In addition, the Town and Country Planning Association have said that the Localism Bill does not address planning issues related to climate change, sustainable development, strategic planning and neighbourhood planning. They point out that because these factors are not given sufficient weight local groups may put financial considerations above them. This factor may help encourage house building through the New Homes Bonus, but it may also encourage building in areas where development is not sustainable and may pose a risk to residents due to flood risks or rising sea levels.

The Private Sector

Now that Parish Councils and Neighbourhood Forums have the power to create their own Neighbourhood Development Plan, they will have to consider how they cover the costs of making such plans. The legislation anticipates that the private sector will a key source of funding for neighbourhood planning, which may give companies greater influence in the planning process than they have had in the past.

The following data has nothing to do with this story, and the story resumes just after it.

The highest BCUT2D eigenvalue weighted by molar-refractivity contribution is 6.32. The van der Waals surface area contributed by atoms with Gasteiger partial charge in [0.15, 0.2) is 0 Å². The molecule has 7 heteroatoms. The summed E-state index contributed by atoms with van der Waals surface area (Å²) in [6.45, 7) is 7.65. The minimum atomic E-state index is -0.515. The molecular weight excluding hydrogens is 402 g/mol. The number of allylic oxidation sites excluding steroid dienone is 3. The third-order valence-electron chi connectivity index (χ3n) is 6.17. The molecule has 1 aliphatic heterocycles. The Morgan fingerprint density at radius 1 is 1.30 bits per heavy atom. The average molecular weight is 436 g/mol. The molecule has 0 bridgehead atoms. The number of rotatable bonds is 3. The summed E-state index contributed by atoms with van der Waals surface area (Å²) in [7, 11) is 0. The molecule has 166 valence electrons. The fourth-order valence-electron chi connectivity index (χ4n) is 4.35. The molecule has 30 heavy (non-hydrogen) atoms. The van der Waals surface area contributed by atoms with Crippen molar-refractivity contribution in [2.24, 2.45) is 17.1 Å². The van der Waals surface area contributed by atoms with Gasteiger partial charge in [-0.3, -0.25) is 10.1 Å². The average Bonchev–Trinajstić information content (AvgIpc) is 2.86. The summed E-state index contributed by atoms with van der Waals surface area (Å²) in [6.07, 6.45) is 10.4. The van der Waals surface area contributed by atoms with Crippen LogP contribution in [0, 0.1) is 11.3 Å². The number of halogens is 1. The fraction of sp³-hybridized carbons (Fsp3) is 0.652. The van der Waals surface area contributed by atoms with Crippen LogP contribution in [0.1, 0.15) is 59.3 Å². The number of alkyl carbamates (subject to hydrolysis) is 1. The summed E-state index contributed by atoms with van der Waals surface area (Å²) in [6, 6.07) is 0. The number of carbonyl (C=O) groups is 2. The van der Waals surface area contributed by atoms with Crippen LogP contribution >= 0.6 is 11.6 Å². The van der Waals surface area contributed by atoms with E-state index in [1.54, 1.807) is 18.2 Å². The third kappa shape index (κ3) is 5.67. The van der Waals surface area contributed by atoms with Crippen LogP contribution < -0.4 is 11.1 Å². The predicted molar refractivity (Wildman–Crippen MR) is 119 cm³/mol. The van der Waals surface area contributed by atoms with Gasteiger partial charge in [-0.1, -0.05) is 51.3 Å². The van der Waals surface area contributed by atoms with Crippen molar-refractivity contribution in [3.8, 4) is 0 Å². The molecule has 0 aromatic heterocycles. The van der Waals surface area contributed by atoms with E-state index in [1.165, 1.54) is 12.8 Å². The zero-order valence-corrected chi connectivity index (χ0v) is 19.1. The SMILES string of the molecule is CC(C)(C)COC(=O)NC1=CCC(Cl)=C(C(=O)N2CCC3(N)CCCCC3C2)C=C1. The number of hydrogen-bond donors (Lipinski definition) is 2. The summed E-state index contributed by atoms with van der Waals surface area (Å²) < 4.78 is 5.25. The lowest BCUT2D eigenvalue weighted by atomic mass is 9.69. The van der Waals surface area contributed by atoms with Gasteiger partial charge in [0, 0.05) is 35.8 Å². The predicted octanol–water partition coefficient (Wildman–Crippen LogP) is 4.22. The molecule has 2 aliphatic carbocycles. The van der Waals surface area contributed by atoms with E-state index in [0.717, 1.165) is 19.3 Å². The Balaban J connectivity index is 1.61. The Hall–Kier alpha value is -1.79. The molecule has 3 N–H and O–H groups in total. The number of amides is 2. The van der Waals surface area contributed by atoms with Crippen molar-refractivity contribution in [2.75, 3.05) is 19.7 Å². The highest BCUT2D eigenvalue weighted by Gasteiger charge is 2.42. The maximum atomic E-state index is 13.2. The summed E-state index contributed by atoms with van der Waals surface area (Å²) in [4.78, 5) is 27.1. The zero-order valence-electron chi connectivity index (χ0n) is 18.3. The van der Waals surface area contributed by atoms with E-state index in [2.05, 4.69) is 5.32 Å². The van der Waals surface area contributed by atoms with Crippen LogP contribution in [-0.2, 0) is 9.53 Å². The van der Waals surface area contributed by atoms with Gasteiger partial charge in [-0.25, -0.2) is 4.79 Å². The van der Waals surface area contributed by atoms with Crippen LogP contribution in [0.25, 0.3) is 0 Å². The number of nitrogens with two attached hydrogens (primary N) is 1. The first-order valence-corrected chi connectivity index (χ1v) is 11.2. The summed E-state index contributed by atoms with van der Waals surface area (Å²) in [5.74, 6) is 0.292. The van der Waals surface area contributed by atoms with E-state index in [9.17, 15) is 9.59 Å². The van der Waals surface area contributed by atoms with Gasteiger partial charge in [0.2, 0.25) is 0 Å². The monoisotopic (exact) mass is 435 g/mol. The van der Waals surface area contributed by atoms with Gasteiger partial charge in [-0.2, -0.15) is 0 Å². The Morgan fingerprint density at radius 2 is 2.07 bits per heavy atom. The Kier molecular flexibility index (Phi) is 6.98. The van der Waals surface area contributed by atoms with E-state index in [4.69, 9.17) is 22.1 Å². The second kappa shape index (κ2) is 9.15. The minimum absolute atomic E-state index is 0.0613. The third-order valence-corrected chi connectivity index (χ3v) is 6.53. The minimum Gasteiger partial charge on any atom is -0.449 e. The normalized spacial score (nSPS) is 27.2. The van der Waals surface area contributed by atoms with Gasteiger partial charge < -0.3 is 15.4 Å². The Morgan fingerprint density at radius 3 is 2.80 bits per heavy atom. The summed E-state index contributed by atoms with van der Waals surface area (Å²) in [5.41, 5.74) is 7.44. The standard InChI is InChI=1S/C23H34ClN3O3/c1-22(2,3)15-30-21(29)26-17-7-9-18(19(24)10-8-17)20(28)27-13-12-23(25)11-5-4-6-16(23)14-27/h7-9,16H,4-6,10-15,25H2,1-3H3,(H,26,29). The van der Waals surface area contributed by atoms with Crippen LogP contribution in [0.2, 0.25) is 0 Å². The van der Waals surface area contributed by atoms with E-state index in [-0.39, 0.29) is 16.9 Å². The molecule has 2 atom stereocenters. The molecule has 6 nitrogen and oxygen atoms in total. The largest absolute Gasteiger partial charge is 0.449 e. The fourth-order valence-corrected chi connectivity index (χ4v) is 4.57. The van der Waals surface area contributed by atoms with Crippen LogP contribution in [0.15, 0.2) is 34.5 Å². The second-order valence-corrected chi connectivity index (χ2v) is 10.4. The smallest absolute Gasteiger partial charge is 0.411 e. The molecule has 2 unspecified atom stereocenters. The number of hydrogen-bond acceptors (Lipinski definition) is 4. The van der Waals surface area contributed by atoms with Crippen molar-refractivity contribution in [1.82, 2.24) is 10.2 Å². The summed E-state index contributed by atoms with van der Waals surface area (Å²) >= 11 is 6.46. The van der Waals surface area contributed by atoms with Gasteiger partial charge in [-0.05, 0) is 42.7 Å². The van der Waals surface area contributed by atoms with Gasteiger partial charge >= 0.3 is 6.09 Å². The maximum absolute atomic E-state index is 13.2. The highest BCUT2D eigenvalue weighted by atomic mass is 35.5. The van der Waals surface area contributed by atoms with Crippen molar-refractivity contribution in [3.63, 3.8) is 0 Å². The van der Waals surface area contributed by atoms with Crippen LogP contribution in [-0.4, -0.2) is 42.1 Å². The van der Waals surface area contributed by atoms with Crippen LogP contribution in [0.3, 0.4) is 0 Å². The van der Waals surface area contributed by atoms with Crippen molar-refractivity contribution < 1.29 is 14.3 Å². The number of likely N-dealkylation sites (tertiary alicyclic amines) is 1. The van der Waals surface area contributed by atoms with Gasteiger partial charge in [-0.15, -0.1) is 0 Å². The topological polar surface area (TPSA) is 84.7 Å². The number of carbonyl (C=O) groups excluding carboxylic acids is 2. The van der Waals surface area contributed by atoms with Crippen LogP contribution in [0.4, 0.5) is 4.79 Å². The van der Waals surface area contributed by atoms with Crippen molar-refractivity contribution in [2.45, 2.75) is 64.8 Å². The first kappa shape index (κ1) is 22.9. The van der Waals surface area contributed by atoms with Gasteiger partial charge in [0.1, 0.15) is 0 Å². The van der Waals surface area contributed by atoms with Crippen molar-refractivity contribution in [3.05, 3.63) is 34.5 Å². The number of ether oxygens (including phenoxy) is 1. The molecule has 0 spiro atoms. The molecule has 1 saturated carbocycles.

Part of the Bill encourages developments that ‘promotes the carrying on in trades, professions or others businesses’, and so it may be that businesses that make the effort to engage with the local community may find that commercial developments are received favourably by local representatives.

Effects of the Localism Bill

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If local groups block housing developments where there is a housing shortage, the effect will be to push up demand and prices for homes in the area. While this may benefit current residents and their families, it could mean that without access to social housing poorer sections of the community are priced out of the area completely, or are compelled to pay high rents in order to remain in the area.

There is a much greater burden on developers to persuade local communities of the benefits of their developments, which may raise the cost of building and may prevent smaller developers from competing with larger firms with greater resources. It is certain that those who make the effort to engage with the needs of the community are more likely to get planning permission.